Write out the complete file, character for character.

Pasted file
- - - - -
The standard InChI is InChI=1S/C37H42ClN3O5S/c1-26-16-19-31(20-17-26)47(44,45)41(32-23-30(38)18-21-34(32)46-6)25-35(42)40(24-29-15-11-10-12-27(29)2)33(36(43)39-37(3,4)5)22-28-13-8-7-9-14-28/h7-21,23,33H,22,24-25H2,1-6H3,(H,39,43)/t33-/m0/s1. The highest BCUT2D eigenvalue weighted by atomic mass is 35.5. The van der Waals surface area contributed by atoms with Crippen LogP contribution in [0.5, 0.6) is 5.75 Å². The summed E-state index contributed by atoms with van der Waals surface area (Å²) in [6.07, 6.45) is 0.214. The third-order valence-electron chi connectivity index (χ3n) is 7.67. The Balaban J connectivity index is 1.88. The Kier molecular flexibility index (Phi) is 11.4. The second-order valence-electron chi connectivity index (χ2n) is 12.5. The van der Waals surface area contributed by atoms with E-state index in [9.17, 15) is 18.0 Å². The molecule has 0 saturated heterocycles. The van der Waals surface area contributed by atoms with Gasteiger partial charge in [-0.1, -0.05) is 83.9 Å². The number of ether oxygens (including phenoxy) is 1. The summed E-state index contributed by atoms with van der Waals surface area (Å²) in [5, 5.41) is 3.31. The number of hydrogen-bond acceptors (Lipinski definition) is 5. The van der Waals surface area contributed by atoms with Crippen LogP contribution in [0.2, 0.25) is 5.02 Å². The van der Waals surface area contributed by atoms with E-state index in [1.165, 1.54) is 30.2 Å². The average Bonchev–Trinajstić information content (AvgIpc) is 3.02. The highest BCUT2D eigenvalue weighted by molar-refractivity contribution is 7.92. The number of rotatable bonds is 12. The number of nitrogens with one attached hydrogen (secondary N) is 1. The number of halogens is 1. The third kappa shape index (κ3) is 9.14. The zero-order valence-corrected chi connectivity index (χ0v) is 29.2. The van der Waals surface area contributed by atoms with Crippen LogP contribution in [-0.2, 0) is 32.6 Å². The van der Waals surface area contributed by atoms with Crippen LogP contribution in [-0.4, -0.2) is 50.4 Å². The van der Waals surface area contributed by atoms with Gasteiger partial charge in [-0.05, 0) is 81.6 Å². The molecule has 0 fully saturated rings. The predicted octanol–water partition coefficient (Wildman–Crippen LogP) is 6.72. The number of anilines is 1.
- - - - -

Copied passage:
The standard InChI is InChI=1S/C37H42ClN3O5S/c1-26-16-19-31(20-17-26)47(44,45)41(32-23-30(38)18-21-34(32)46-6)25-35(42)40(24-29-15-11-10-12-27(29)2)33(36(43)39-37(3,4)5)22-28-13-8-7-9-14-28/h7-21,23,33H,22,24-25H2,1-6H3,(H,39,43)/t33-/m0/s1. The highest BCUT2D eigenvalue weighted by atomic mass is 35.5. The van der Waals surface area contributed by atoms with Crippen LogP contribution in [0.5, 0.6) is 5.75 Å². The summed E-state index contributed by atoms with van der Waals surface area (Å²) in [6.07, 6.45) is 0.214. The third-order valence-electron chi connectivity index (χ3n) is 7.67. The Balaban J connectivity index is 1.88. The Kier molecular flexibility index (Phi) is 11.4. The second-order valence-electron chi connectivity index (χ2n) is 12.5. The van der Waals surface area contributed by atoms with E-state index in [9.17, 15) is 18.0 Å². The molecule has 0 saturated heterocycles. The van der Waals surface area contributed by atoms with Gasteiger partial charge in [-0.1, -0.05) is 83.9 Å². The number of ether oxygens (including phenoxy) is 1. The summed E-state index contributed by atoms with van der Waals surface area (Å²) in [5, 5.41) is 3.31. The number of hydrogen-bond acceptors (Lipinski definition) is 5. The van der Waals surface area contributed by atoms with Crippen LogP contribution in [0.2, 0.25) is 5.02 Å². The van der Waals surface area contributed by atoms with E-state index in [1.165, 1.54) is 30.2 Å². The average Bonchev–Trinajstić information content (AvgIpc) is 3.02. The highest BCUT2D eigenvalue weighted by molar-refractivity contribution is 7.92. The number of rotatable bonds is 12. The number of nitrogens with one attached hydrogen (secondary N) is 1. The number of halogens is 1. The third kappa shape index (κ3) is 9.14. The zero-order valence-corrected chi connectivity index (χ0v) is 29.2. The van der Waals surface area contributed by atoms with Crippen LogP contribution in [-0.2, 0) is 32.6 Å². The van der Waals surface area contributed by atoms with Crippen LogP contribution in [-0.4, -0.2) is 50.4 Å². The van der Waals surface area contributed by atoms with Gasteiger partial charge in [-0.05, 0) is 81.6 Å². The molecule has 0 fully saturated rings. The predicted octanol–water partition coefficient (Wildman–Crippen LogP) is 6.72. The number of anilines is 1.